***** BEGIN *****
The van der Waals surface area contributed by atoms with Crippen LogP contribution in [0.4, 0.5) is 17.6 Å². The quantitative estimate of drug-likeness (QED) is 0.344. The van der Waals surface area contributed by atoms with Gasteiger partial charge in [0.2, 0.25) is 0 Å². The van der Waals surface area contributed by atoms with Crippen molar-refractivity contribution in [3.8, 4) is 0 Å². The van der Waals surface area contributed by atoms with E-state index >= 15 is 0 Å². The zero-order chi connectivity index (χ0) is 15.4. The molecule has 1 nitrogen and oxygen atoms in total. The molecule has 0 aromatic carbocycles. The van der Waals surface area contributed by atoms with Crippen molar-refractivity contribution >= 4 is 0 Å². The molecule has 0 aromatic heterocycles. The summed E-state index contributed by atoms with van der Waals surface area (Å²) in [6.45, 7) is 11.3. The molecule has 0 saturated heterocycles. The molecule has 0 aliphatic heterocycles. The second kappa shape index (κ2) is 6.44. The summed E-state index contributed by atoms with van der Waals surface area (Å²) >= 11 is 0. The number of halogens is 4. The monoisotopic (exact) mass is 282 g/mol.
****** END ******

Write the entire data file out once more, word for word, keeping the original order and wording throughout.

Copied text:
The van der Waals surface area contributed by atoms with Crippen LogP contribution in [0.4, 0.5) is 17.6 Å². The quantitative estimate of drug-likeness (QED) is 0.344. The van der Waals surface area contributed by atoms with Gasteiger partial charge in [0.2, 0.25) is 0 Å². The van der Waals surface area contributed by atoms with Crippen molar-refractivity contribution in [3.8, 4) is 0 Å². The van der Waals surface area contributed by atoms with E-state index >= 15 is 0 Å². The zero-order chi connectivity index (χ0) is 15.4. The molecule has 1 nitrogen and oxygen atoms in total. The molecule has 0 aromatic carbocycles. The van der Waals surface area contributed by atoms with Crippen molar-refractivity contribution >= 4 is 0 Å². The molecule has 0 aromatic heterocycles. The summed E-state index contributed by atoms with van der Waals surface area (Å²) in [6.45, 7) is 11.3. The molecule has 0 saturated heterocycles. The molecule has 0 aliphatic heterocycles. The second kappa shape index (κ2) is 6.44. The summed E-state index contributed by atoms with van der Waals surface area (Å²) >= 11 is 0. The number of halogens is 4. The monoisotopic (exact) mass is 282 g/mol.